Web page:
Introducing The Smell Test: Disciplining An Employee For Body Odour

July 2018

Summer is here. And with it comes the awkward but very real workplace issue of employee hygiene. The question is, what can employers do about an employee with body odour and hygiene issues? A recent decision of the BC Human Rights Tribunal, Southwell v. CKF Inc., 2017 BCHRT 83 (“Southwell”) provides guidance.


In Southwell, the Employer manufactured and sold food service and packaging products. The newly hired Complainant was responsible for manufacturing the food packaging product. He received extensive health and safety training to ensure the packaging was not exposed to contamination. During his training, the Complainant never advised the Employer of any medical conditions.

Shortly after the Complainant’s hire, the Employer received complaints from other employees about the Complainant’s hygiene, including spitting on the floor, body odour and not removing himself from other employees prior to experiencing flatulence.

The Employer had a meeting with the Complainant and specifically raised the issue of his poor hygiene, both verbally and in writing. The Employer noted that body odour and flatulence could be a result of a medical condition and, if so, this should be reported to his manager. The Complainant did not advise of any medical issues, and the Employer asked that he take steps to correct the problem.

Two months later, the Employer met with the Complainant for a performance evaluation. The Complainant’s hygiene was not discussed at this meeting, although a number of concerns relating to the Complainant’s performance were addressed.

Shortly thereafter, the Complainant’s employment was terminated within his probationary period, due to his poor performance.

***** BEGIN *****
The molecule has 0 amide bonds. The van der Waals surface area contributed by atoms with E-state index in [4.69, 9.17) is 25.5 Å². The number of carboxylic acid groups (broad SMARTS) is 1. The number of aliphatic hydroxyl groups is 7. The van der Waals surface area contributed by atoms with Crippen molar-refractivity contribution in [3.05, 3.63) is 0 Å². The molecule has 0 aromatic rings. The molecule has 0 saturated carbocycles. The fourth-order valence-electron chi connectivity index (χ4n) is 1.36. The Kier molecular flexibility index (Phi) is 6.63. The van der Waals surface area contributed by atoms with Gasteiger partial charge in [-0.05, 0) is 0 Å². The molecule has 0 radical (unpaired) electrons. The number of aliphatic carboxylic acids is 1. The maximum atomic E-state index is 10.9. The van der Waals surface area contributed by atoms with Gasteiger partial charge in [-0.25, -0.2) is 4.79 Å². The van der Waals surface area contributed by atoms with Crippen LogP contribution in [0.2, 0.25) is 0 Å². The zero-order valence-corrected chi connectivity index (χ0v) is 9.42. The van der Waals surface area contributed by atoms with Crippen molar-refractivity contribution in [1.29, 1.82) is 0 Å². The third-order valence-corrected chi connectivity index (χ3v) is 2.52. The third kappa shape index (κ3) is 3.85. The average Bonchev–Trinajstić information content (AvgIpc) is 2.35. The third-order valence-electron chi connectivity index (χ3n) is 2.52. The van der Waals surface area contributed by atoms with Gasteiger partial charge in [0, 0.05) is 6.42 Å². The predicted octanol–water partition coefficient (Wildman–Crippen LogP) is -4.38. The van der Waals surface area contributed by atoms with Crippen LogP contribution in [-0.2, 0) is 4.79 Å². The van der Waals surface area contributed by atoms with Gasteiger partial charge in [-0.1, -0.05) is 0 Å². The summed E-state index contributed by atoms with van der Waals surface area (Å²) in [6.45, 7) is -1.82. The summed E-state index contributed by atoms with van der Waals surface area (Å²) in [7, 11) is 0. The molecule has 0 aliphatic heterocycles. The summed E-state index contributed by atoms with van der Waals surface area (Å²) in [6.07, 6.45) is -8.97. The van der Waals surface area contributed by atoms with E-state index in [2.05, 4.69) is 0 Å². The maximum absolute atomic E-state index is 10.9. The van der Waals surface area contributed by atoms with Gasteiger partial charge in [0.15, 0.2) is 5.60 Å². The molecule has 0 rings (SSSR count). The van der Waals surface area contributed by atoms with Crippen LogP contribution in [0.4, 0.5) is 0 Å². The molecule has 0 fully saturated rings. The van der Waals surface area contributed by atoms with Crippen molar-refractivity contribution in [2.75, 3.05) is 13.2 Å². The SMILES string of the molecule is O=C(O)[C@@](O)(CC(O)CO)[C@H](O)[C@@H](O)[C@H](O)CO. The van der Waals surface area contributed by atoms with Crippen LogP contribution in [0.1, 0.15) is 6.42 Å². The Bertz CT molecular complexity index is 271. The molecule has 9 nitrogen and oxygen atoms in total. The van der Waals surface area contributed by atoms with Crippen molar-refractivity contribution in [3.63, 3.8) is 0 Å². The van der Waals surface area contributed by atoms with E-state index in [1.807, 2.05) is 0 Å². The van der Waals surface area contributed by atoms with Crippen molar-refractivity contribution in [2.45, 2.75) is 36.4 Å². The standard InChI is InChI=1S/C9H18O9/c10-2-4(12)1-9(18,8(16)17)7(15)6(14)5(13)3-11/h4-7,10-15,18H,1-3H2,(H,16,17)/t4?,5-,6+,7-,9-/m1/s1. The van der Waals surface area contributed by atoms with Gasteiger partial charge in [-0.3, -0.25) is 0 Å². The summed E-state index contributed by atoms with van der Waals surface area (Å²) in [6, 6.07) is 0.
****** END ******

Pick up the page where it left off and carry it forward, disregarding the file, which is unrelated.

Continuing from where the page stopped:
The Complainant filed a complaint with the BC Human Rights Tribunal, alleging discrimination in the area of employment on the basis of physical disability. He alleged that he indeed had a medical condition which caused his body odour and flatulence, but it was not diagnosed until after his termination. He noted that the Employer did not ask him to obtain a check-up from his doctor.


The Tribunal dismissed the Complaint as having no reasonable prospect of success.

The Tribunal stated that the Employer had fulfilled any duty to inquire by pointing to the possibility that the Complainant’s body odour and flatulence were caused by an underlying medical condition and asked the Complainant to take steps to address the issues. The fact that he chose not to see a doctor at that time was no fault of the Employer.

Further, the Tribunal found that even if the Complainant could establish a disability at the material time, the Complainant was terminated for his persistent poor performance. The Employer had a reasonable, non-discriminatory explanation for the termination of the Complainant’s employment unrelated to his bodily functions.

Lessons for Employers

  • Poor hygiene and body odour can be a real problem in the workplace and it can be effectively managed. Employer’s should ensure this issue is addressed respectfully but directly, and that any discussions and resolutions are documented.
  • The employer should inquire if there is a medical condition causing the poor hygiene and body odour, or if the poor hygiene and body odor is related to any other protected grounds. If so, it will give rise to the duty to accommodate.
  • If the poor hygiene or body odor is not related to a medical condition or another protected ground, the employer is at liberty to warn the employee that changes are required and discipline the employee if improvements do not occur.